MK Ayelet Shaked (Bayit Yehudi) welcomed on Thursday a report which indicated that an advisor to Justice Minister Tzipi Livni was pessimistic about the chances of reaching a peace deal with the Palestinian Authority.
According to Thursday morning’s report in the Ma’ariv daily newspaper, the advisor, Dr. Tal Becker, had expressed pessimism, in recent private conversations, that U.S. Secretary of State John Kerry’s efforts to restart the peace process would yield any fruit. This, Becker reportedly said, was not because of lack of willingness to negotiate on Israel’s part – but because of reluctance by PA Chairman Mahmoud Abbas to negotiate.
"I read in Ma’ariv that Livni’s political advisor says there is no chance for an agreement with the Palestinians and think to myself: Better late than never," Shaked wrote on her Facebook page.
"The left would have saved us all quite a bit of pain if it had come to that conclusion immediately after Oslo, or immediately after the desperate attempts of [former Prime Minister Ehud] Barak to sell the Promised Land at Camp David, or perhaps after the disengagement or after Abbas refused the offer by [former Prime Minister Ehud] Olmert to give the Palestinians everything, including giving up Israeli sovereignty over the Temple Mount, but I guess there are processes that take their time to ripen,” she added.
"Now that we have woken up from our illusions, one can begin to work and talk seriously about how to ensure security for the residents of Israel and a good life for the Palestinians, instead of obsessively planning the next building freeze, or the removal of the next hill in the land of Binyamin,” Shaked wrote. “And we have plans and if we will talk about them in the world, the world will listen. We may not eat hummus in Damascus, but the Kinneret will remain ours and it is nice and full. "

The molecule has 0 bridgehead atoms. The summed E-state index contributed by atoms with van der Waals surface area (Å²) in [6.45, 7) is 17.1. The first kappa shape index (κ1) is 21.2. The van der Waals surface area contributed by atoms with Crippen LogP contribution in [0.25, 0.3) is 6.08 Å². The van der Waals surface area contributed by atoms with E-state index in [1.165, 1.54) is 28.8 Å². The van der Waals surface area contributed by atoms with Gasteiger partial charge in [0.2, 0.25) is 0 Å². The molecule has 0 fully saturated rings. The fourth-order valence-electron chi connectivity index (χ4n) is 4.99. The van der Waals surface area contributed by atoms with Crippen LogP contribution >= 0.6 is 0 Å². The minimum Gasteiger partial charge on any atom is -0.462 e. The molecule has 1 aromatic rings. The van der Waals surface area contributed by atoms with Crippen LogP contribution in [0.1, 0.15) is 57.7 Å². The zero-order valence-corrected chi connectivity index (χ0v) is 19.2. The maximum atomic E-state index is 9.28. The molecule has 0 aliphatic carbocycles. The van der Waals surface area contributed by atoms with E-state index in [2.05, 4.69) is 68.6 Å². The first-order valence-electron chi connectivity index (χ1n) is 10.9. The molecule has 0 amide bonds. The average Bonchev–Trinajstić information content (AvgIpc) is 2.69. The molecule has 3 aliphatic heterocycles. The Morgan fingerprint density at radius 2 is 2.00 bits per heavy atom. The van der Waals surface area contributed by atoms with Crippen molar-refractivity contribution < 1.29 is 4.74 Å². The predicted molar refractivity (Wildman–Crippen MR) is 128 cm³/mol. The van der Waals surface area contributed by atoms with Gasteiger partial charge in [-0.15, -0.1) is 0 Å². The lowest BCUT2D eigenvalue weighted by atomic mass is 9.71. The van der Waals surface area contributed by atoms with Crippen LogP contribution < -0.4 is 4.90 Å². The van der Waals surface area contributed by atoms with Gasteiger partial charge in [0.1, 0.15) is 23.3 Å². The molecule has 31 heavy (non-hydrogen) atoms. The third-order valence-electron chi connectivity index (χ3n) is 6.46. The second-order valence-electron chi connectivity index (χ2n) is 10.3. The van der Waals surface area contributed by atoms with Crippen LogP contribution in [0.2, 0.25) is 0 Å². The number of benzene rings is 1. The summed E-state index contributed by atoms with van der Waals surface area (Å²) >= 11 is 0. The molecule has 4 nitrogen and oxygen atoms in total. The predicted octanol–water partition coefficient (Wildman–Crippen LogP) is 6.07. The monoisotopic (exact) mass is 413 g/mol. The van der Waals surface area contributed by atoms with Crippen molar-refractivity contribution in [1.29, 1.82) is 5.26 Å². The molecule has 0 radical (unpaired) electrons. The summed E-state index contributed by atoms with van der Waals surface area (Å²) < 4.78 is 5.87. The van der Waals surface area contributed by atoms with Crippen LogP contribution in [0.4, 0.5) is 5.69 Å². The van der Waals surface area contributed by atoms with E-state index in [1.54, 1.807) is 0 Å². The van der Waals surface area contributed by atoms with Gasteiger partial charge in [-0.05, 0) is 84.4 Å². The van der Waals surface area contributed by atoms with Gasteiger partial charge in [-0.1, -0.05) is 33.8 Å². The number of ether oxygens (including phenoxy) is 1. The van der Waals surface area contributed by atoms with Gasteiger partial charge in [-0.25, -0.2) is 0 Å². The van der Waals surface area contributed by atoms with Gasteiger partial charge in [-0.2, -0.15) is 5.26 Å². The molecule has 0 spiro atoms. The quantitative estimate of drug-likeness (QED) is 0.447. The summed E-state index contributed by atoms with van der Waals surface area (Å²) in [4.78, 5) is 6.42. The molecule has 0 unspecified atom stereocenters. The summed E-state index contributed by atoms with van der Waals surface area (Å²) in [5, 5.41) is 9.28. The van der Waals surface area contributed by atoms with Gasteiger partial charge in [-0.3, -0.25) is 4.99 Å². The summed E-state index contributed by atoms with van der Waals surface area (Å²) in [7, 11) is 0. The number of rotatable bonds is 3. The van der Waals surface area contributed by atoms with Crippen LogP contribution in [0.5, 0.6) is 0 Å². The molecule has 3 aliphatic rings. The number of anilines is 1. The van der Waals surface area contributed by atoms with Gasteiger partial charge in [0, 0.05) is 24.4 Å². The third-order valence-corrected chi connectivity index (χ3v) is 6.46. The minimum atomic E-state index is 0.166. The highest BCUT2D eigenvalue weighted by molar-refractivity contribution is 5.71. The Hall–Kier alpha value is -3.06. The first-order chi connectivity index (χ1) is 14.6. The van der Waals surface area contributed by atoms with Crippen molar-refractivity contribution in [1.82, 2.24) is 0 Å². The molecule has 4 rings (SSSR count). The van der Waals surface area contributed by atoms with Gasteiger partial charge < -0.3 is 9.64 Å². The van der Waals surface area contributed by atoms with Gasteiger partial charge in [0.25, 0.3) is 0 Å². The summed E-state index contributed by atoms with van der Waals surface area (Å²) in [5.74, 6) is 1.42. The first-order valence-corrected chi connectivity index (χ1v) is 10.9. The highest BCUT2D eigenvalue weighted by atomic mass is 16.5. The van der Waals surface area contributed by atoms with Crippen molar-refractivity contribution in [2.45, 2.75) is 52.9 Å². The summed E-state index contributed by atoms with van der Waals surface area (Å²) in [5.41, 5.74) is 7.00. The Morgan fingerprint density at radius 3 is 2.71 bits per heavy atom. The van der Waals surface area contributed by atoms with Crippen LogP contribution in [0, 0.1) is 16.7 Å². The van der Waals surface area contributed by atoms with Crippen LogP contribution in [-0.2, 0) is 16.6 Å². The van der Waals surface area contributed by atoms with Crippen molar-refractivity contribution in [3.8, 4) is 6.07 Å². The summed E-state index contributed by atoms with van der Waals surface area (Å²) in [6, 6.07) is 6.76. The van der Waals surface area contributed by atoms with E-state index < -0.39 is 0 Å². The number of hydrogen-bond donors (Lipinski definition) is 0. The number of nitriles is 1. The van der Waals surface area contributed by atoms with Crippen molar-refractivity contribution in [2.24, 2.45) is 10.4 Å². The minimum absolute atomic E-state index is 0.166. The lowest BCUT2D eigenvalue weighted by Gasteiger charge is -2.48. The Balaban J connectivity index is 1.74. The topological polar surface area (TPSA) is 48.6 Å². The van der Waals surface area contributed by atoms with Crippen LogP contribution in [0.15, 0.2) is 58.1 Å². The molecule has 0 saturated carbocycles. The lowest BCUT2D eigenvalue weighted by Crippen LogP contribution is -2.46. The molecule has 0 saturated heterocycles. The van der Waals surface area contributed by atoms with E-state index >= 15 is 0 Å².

"So I’m glad you came along, Mr. Political Advisor to Minister Livni, and let’s hope more will follow you," she concluded.
The report in Ma’ariv came as U.S. Secretary of State John Kerry headed back to Israel Thursday as he continues a push to reignite peace negotiations.
Making his fourth trip to Israel since he began his tenure as the U.S. chief diplomat in February, Kerry met with Livni, as well as with Prime Minister Binyamin Netanyahu, President Shimon Peres, and Palestinian Authority leaders.
During Kerry’s meeting with Netanyahu, the Prime Minister said that Israel was very interested in reopening negotiations with the Palestinian Authority.
A spokesperson in the Prime Minister's office said that the discussions were “positive,” and that Israel had urged Kerry to do what he could to convince the PA to return to the negotiating table.
Kerry then went straight into talks with Palestinian Authority head Mahmoud Abbas. He then returned to Jerusalem and met with President Shimon Peres. He will have breakfast Friday with Netanyahu.
Direct peace talks collapsed shortly after they were launched in September 2010 because Abbas refused to talk to Netanyahu, despite the fact that Israel imposed a ten-month construction freeze under U.S. pressure.
Instead, Abbas has imposed endless preconditions on talks, including calling on Israel to again freeze construction in Judea, Samaria and eastern Jerusalem and release terrorist prisoners, especially those arrested before the 1993 Oslo Accords.